According to a new report published by a center at UC-Berkeley 15,000 new jobs have been created in California by the solar industry in the last five years. That’s three thousand new jobs a year for five years. What other industries are doing that? Those jobs were also created during the toughest economic period in American history since the Great Depression.

“In California, the construction jobs created by the utility-scale solar boom have been good jobs paying decent wages, providing good benefits, and creating upward-mobility career ladders for blue-collar construction workers,” says study author Peter Philips, a professor of economics at the University of Utah.

One might expect the California solar jobs to be low paying, but that is not the case at all. The report says the average salary for CA solar workers was $78,000 annually with benefits. That is a high wage increased in value by the benefits packages. The benefits associated with a salary of $78,000 are probably substantial; so the true income could be closer to $90,000.

About one-third of the 15,000 were construction jobs building utility-scale solar facilities in California. One might assume that they were all for adding rooftop solar PV systems to the roofs of homeowners or businesses, but this is not true. Solar power is not all on rooftops, and not all from early technology adopters or environmentalists. Utilities are conservative and if they are investing in solar power, its not out of having a particular ideology. They are choosing solar because of favorable economics and because they can see it is the future.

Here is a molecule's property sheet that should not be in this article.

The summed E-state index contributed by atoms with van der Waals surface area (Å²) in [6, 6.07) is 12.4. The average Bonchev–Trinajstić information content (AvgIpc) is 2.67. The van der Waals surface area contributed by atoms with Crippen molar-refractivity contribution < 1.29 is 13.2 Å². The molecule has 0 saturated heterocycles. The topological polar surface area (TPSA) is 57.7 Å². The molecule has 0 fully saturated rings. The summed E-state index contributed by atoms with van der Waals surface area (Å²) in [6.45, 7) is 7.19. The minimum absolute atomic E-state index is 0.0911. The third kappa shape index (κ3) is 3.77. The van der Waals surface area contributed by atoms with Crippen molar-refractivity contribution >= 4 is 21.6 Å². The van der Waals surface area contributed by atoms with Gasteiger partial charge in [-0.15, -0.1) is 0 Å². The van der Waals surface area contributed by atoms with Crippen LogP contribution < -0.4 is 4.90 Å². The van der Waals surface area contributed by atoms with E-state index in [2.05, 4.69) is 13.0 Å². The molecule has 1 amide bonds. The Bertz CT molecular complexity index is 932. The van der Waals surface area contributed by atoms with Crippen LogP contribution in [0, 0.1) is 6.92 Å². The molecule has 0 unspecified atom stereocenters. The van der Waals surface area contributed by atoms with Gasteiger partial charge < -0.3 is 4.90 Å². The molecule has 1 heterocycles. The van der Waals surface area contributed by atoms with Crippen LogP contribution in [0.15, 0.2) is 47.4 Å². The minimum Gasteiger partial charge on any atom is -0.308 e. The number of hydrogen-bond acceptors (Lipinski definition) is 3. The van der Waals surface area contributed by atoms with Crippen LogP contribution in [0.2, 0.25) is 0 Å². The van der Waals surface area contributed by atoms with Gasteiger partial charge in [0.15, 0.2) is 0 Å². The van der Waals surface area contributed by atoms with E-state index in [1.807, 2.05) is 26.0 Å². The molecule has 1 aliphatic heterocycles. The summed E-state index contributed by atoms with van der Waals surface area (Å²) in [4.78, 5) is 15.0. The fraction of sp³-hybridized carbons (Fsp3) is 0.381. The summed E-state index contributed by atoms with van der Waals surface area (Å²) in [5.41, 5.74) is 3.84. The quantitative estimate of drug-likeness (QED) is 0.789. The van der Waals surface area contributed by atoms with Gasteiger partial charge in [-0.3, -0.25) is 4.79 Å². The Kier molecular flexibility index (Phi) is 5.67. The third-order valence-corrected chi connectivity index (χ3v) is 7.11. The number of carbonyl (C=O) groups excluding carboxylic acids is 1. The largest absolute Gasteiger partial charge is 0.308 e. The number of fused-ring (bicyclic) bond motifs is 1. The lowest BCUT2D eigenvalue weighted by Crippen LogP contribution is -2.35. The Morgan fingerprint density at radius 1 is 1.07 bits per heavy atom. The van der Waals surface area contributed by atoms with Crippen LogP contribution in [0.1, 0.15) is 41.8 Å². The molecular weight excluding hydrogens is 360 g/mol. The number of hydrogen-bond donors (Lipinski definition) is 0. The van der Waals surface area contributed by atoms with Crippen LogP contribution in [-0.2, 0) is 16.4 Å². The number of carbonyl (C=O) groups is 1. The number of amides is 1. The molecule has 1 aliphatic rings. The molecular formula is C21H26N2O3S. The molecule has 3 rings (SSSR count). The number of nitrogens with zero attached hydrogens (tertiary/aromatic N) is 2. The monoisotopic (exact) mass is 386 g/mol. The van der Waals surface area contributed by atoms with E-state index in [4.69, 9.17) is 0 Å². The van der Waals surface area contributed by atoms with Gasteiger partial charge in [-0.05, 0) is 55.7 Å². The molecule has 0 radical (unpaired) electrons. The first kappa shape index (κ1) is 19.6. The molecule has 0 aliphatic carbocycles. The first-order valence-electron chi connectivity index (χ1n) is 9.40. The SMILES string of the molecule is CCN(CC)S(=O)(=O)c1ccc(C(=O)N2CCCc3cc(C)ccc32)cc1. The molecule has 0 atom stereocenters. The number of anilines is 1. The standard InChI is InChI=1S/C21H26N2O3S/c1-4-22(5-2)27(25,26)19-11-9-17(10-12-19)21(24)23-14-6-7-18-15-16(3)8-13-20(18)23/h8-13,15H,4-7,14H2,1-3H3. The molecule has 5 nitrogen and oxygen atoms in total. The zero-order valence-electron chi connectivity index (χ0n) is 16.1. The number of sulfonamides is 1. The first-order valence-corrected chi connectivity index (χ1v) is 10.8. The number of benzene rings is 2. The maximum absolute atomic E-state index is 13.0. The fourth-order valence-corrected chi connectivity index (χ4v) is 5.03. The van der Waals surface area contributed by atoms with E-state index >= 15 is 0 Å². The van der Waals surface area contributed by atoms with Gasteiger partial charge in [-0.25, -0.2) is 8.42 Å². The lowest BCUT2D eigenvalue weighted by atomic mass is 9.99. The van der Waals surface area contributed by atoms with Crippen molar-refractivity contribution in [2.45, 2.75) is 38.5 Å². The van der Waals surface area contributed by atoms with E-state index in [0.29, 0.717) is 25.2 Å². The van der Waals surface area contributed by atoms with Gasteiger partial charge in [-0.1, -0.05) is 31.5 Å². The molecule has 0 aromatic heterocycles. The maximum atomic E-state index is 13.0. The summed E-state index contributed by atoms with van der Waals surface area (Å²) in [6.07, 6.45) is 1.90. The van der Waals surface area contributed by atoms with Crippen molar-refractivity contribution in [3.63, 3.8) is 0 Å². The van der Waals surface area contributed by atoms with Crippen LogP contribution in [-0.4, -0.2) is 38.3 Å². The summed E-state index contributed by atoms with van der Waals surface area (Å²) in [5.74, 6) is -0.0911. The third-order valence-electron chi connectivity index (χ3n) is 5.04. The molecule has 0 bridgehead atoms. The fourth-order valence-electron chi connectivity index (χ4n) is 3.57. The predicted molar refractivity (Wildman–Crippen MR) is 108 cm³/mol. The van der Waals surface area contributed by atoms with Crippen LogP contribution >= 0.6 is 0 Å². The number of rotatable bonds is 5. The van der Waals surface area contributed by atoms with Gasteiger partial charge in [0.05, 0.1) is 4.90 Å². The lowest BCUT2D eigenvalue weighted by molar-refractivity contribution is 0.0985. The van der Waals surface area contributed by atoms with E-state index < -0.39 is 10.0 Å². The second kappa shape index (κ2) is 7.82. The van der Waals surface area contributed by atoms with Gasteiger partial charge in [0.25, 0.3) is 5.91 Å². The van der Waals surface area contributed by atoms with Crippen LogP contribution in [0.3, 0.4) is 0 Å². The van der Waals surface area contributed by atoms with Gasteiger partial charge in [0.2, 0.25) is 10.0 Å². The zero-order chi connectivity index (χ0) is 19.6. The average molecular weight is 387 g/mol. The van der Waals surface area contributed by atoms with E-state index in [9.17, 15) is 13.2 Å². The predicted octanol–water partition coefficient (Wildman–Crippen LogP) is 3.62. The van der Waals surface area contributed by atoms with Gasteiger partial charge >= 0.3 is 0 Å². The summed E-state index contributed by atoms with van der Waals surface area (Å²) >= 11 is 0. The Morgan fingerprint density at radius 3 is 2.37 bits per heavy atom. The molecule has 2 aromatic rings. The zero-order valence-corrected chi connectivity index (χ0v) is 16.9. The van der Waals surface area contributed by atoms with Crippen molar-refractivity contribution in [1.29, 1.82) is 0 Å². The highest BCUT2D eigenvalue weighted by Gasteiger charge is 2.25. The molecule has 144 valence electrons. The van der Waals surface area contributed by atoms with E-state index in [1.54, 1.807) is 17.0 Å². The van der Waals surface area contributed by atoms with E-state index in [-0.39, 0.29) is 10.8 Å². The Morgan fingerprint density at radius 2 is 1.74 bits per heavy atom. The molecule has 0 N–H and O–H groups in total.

California is a leader in solar power and the most populous state in the country, with about 39 million residents. It also has abundant sunshine and a mostly progressive political climate, so the state legislature has been supportive of solar power. Of course, public policy is  important in determining how industries are supported – especially emerging ones.

Professor Philips also pointed out that without supportive state laws and programs for solar that solar workers are not well paid or offered benefits. This seems to be unfair because they work they are doing is important.

He recommended a number of things to continue supporting solar power workers in California:

  • Renewing the federal Investment Tax Credit at 30 percent after it expires December 2016;
  • Expanding California’s statewide renewable energy mandate
  • Protecting Assembly Bill 32, the state’s landmark climate change legislation
  • Promoting collective bargaining and joint labor-management  programs on energy projects.

We hear too often about how government-supported solar efforts are wasting tax dollars, but far too little about how many jobs have been created by solar industry, and how public policy can enhance this effect.